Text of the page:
In one area near the Jordan border, Sakout, landmines left over from the 1967 war had been cleared from areas farmed by settlers, but not from those close to Palestinian farms.

Unable to take MPs into Gaza, in the afternoon we instead brought Gaza to them. At an office in Ramallah we met with civil society representatives from Gaza – two who now live in the West Bank, and two remotely via Skype. The two in Gaza – from the Palestinian Centre for Human Rights and the Al Mezan Centre for Human Rights – described the very serious deterioration in humanitarian conditions there resulting from more than a decade of unlawful Israeli closure and the Israeli military’s use of force in response to the ‘Great March of Return’ protests since 30 March, as well as the continuing lack of accountability for apparent violations of international law in Gaza. Just the day before, four Palestinians had been killed in Gaza, including a child. Two had been killed in an air strike in the south, and two shot with live ammunition during protests near the Erez crossing in the north. The two in Ramallah told us about the continuing restrictions they face entering Gaza, even to see their families who live there.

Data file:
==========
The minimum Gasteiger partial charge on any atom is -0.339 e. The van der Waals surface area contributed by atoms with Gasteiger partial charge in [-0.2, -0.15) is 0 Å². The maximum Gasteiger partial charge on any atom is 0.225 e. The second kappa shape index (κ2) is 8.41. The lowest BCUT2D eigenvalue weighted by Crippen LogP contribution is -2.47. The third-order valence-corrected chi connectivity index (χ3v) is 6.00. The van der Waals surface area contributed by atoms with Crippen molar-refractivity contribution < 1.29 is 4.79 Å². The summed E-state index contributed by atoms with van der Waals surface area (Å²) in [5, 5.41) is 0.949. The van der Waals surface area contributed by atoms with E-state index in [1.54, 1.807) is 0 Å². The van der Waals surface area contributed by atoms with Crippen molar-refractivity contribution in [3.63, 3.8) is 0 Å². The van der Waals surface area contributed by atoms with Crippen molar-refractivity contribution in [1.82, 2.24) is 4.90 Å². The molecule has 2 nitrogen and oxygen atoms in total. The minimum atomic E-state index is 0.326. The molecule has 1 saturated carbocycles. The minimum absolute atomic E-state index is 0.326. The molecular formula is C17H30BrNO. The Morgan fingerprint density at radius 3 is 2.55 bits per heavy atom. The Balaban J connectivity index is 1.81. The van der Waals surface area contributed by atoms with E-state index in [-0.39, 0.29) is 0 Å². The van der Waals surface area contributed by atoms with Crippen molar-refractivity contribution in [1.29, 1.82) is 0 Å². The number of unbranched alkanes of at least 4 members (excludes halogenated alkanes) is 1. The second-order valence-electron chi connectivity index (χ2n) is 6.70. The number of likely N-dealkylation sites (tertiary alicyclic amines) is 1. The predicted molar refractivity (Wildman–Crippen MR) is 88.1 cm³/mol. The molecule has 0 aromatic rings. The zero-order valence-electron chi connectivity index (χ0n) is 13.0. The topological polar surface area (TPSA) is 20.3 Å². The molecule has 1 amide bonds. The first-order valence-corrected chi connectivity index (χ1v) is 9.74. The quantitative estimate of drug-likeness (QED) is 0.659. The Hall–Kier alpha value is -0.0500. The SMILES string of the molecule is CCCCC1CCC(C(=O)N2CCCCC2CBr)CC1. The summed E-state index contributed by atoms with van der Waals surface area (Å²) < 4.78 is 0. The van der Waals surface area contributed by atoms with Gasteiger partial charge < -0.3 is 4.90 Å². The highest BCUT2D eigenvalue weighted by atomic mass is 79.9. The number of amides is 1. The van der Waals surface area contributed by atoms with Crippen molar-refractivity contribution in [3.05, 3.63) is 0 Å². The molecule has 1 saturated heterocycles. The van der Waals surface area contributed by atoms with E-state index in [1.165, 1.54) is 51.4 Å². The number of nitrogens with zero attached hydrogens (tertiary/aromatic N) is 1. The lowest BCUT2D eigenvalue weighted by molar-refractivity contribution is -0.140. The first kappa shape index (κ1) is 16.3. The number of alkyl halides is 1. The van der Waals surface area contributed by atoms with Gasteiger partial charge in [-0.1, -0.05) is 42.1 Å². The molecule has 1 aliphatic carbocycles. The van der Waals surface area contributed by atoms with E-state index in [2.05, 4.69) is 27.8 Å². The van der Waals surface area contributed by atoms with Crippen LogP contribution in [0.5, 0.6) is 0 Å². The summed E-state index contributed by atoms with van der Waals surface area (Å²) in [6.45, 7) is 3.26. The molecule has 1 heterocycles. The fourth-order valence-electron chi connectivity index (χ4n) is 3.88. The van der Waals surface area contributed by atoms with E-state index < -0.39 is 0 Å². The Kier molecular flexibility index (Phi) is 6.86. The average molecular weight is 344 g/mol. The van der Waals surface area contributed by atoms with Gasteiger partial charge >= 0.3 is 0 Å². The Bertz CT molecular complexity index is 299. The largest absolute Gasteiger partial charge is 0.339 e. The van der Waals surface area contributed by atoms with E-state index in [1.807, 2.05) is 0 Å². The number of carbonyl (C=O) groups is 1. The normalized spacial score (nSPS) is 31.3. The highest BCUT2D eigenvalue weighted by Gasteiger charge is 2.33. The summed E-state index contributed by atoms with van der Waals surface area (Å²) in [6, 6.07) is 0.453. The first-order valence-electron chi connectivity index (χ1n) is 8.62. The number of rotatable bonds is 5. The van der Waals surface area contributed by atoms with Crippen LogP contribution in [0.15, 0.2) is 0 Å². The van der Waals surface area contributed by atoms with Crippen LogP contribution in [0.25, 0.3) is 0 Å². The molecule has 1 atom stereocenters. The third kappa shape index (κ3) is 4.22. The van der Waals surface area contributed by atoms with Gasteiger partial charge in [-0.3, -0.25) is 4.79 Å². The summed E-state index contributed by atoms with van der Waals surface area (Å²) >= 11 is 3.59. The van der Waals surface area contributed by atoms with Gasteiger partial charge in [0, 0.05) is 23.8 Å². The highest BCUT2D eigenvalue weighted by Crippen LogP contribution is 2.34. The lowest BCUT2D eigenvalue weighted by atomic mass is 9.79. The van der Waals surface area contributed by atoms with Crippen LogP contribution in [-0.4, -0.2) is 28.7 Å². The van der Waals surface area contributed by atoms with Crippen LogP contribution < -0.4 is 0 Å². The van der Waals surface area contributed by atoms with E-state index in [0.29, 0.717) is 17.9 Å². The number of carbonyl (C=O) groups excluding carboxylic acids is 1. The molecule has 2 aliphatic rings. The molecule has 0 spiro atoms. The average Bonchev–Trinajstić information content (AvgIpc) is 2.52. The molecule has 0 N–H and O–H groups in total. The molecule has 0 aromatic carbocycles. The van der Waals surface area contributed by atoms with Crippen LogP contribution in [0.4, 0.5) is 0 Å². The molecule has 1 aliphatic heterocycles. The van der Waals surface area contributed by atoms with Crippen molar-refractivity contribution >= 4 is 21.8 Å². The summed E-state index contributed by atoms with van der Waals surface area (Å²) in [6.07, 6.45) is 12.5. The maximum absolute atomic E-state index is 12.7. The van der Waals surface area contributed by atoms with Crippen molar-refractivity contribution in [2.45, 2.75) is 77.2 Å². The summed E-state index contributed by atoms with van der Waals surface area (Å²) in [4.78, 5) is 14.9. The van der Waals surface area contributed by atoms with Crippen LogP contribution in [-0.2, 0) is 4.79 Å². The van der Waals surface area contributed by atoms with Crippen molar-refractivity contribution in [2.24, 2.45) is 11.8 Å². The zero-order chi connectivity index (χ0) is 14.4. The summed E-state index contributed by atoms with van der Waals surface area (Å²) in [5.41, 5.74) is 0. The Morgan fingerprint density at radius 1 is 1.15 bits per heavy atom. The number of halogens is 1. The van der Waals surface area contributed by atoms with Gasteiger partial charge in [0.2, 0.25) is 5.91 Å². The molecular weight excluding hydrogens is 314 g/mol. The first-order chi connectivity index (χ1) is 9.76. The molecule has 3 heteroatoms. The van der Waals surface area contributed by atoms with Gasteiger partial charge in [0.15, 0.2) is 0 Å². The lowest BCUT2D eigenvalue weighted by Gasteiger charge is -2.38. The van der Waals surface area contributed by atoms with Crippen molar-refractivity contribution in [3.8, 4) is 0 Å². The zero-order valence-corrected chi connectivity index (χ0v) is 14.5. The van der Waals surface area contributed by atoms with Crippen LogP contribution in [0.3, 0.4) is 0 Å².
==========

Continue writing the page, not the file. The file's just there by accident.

In the evening, we were joined by Breaking the Silence co-founder Yehuda Shaul, who described the Israeli military’s tactics and strategy in its 51-year occupation of the West Bank and Gaza. “There is no moral way of conducting an immoral mission” he told the MPs.

Among the meetings on the final day was a visit to Al Makassed Hospital in East Jerusalem. There, on a tour of the paediatric ward, we met a two-month-old baby from Gaza awaiting a bowel operation. He was accompanied by his grandmother because his mother had been denied a permit by the Israeli authorities to travel with him. As the hospital offers many services simply unavailable elsewhere in the oPt – such as paediatric cardiac surgery and genetic medicine – their caseload from Gaza is heavy, and there were many such children without a parent to support them on the ward.

Al Makassed is one of six Palestinian NGO-run hospitals affected by the US funding cuts. Hospital Director Dr Bassam Abu-Libdeh told us that he feared that they may have to reduce some vital services unless the funding gap is addressed by other international donors. “We are in crisis” he told us. “I don’t know how long we can continue like this.”

MAP is grateful, as always, to all of the organisations and individuals who took the time to meet with us and share their experience and expertise with the MPs. In a context of such serious and growing threats to Palestinians’ rights to health and dignity, informed debate and discussion in British parliament is essential to ensuring that the UK plays a constructive and supportive role consistent with international law. In pursuit of this goal, there is no substitution for seeing the occupation first-hand.